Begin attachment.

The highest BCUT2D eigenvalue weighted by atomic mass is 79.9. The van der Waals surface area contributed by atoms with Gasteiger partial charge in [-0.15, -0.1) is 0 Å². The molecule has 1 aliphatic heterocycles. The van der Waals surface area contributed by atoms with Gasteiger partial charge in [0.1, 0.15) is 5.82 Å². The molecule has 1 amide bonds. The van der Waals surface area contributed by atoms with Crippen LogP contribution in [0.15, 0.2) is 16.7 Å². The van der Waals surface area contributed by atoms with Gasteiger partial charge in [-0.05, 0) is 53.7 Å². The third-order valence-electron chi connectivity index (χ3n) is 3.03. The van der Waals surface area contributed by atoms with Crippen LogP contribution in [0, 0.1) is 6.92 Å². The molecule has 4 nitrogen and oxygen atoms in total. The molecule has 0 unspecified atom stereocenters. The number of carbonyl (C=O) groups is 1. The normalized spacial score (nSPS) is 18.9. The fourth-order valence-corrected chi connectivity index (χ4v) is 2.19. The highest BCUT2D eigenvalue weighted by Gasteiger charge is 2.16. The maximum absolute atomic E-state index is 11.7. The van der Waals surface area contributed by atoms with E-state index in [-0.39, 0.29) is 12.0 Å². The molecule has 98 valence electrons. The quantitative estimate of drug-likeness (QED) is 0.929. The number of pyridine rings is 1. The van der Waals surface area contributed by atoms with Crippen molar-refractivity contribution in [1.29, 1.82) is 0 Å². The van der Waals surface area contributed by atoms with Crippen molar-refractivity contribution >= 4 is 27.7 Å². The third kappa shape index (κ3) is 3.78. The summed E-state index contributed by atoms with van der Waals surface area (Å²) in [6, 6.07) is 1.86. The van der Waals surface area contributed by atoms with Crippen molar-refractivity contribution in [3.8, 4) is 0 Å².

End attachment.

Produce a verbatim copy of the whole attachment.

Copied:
The highest BCUT2D eigenvalue weighted by atomic mass is 79.9. The van der Waals surface area contributed by atoms with Gasteiger partial charge in [-0.15, -0.1) is 0 Å². The molecule has 1 aliphatic heterocycles. The van der Waals surface area contributed by atoms with Gasteiger partial charge in [0.1, 0.15) is 5.82 Å². The molecule has 1 amide bonds. The van der Waals surface area contributed by atoms with Crippen LogP contribution in [0.15, 0.2) is 16.7 Å². The van der Waals surface area contributed by atoms with Gasteiger partial charge in [-0.05, 0) is 53.7 Å². The third-order valence-electron chi connectivity index (χ3n) is 3.03. The van der Waals surface area contributed by atoms with Crippen LogP contribution in [0, 0.1) is 6.92 Å². The molecule has 4 nitrogen and oxygen atoms in total. The molecule has 0 unspecified atom stereocenters. The number of carbonyl (C=O) groups is 1. The normalized spacial score (nSPS) is 18.9. The fourth-order valence-corrected chi connectivity index (χ4v) is 2.19. The highest BCUT2D eigenvalue weighted by Gasteiger charge is 2.16. The maximum absolute atomic E-state index is 11.7. The van der Waals surface area contributed by atoms with E-state index in [-0.39, 0.29) is 12.0 Å². The molecule has 98 valence electrons. The quantitative estimate of drug-likeness (QED) is 0.929. The number of pyridine rings is 1. The van der Waals surface area contributed by atoms with Crippen molar-refractivity contribution in [1.29, 1.82) is 0 Å². The van der Waals surface area contributed by atoms with Crippen molar-refractivity contribution >= 4 is 27.7 Å². The third kappa shape index (κ3) is 3.78. The summed E-state index contributed by atoms with van der Waals surface area (Å²) in [6, 6.07) is 1.86. The van der Waals surface area contributed by atoms with Crippen molar-refractivity contribution in [3.8, 4) is 0 Å².